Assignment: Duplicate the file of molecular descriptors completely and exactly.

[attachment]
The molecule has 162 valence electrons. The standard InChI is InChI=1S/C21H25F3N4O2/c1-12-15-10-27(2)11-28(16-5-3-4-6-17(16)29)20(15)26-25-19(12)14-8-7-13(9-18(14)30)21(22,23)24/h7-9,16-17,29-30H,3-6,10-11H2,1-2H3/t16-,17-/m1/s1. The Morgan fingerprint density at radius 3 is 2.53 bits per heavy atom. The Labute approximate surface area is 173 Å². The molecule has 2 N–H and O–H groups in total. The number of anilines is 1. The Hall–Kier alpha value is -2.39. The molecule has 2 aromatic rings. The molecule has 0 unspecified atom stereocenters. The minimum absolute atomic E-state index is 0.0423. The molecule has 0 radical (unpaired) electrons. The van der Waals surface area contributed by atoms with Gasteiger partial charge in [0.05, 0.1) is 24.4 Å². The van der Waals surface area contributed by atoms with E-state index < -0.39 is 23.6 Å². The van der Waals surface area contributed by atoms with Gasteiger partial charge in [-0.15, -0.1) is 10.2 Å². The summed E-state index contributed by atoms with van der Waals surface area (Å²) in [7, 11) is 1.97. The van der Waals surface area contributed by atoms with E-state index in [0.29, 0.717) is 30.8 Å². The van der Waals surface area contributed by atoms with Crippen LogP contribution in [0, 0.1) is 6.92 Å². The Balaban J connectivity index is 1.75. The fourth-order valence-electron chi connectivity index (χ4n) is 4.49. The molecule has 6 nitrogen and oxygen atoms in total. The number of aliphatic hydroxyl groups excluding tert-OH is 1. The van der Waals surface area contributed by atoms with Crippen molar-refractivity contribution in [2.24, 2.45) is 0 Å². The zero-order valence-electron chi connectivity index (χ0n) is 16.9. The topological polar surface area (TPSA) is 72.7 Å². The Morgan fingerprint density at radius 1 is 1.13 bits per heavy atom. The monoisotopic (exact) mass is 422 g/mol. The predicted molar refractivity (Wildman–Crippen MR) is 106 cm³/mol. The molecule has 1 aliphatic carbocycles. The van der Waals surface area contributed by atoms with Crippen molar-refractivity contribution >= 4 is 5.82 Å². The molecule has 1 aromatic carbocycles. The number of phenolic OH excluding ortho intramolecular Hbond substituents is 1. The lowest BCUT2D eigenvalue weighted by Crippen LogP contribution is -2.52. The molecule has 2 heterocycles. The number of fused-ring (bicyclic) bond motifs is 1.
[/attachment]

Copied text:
The molecule has 162 valence electrons. The standard InChI is InChI=1S/C21H25F3N4O2/c1-12-15-10-27(2)11-28(16-5-3-4-6-17(16)29)20(15)26-25-19(12)14-8-7-13(9-18(14)30)21(22,23)24/h7-9,16-17,29-30H,3-6,10-11H2,1-2H3/t16-,17-/m1/s1. The Morgan fingerprint density at radius 3 is 2.53 bits per heavy atom. The Labute approximate surface area is 173 Å². The molecule has 2 N–H and O–H groups in total. The number of anilines is 1. The Hall–Kier alpha value is -2.39. The molecule has 2 aromatic rings. The molecule has 0 unspecified atom stereocenters. The minimum absolute atomic E-state index is 0.0423. The molecule has 0 radical (unpaired) electrons. The van der Waals surface area contributed by atoms with Gasteiger partial charge in [0.05, 0.1) is 24.4 Å². The van der Waals surface area contributed by atoms with E-state index < -0.39 is 23.6 Å². The van der Waals surface area contributed by atoms with Gasteiger partial charge in [-0.15, -0.1) is 10.2 Å². The summed E-state index contributed by atoms with van der Waals surface area (Å²) in [7, 11) is 1.97. The van der Waals surface area contributed by atoms with E-state index in [0.29, 0.717) is 30.8 Å². The van der Waals surface area contributed by atoms with Crippen LogP contribution in [0, 0.1) is 6.92 Å². The Balaban J connectivity index is 1.75. The fourth-order valence-electron chi connectivity index (χ4n) is 4.49. The molecule has 6 nitrogen and oxygen atoms in total. The number of aliphatic hydroxyl groups excluding tert-OH is 1. The van der Waals surface area contributed by atoms with Crippen molar-refractivity contribution in [2.24, 2.45) is 0 Å². The zero-order valence-electron chi connectivity index (χ0n) is 16.9. The topological polar surface area (TPSA) is 72.7 Å². The Morgan fingerprint density at radius 1 is 1.13 bits per heavy atom. The monoisotopic (exact) mass is 422 g/mol. The predicted molar refractivity (Wildman–Crippen MR) is 106 cm³/mol. The molecule has 1 aliphatic carbocycles. The van der Waals surface area contributed by atoms with Crippen molar-refractivity contribution >= 4 is 5.82 Å². The molecule has 1 aromatic carbocycles. The number of phenolic OH excluding ortho intramolecular Hbond substituents is 1. The lowest BCUT2D eigenvalue weighted by Crippen LogP contribution is -2.52. The molecule has 2 heterocycles. The number of fused-ring (bicyclic) bond motifs is 1.